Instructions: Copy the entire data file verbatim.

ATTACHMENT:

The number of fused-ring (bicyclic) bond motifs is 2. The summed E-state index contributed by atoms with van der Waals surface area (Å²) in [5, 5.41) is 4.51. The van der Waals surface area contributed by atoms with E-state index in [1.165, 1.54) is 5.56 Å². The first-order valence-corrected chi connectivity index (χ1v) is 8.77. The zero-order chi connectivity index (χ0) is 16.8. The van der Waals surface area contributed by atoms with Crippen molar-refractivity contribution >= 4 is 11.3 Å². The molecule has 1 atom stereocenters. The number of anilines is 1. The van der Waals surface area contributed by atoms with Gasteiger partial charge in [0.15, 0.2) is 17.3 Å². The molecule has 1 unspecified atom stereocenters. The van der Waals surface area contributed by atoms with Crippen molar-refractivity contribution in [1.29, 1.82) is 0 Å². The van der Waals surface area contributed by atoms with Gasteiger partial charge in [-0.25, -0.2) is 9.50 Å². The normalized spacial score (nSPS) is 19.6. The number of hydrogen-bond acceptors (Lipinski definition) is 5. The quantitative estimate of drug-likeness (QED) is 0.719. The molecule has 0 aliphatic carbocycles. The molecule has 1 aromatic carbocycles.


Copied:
The number of fused-ring (bicyclic) bond motifs is 2. The summed E-state index contributed by atoms with van der Waals surface area (Å²) in [5, 5.41) is 4.51. The van der Waals surface area contributed by atoms with E-state index in [1.165, 1.54) is 5.56 Å². The first-order valence-corrected chi connectivity index (χ1v) is 8.77. The zero-order chi connectivity index (χ0) is 16.8. The van der Waals surface area contributed by atoms with Crippen molar-refractivity contribution >= 4 is 11.3 Å². The molecule has 1 atom stereocenters. The number of anilines is 1. The van der Waals surface area contributed by atoms with Gasteiger partial charge in [0.15, 0.2) is 17.3 Å². The molecule has 1 unspecified atom stereocenters. The van der Waals surface area contributed by atoms with Crippen molar-refractivity contribution in [1.29, 1.82) is 0 Å². The van der Waals surface area contributed by atoms with Gasteiger partial charge in [-0.25, -0.2) is 9.50 Å². The normalized spacial score (nSPS) is 19.6. The number of hydrogen-bond acceptors (Lipinski definition) is 5. The quantitative estimate of drug-likeness (QED) is 0.719. The molecule has 0 aliphatic carbocycles. The molecule has 1 aromatic carbocycles.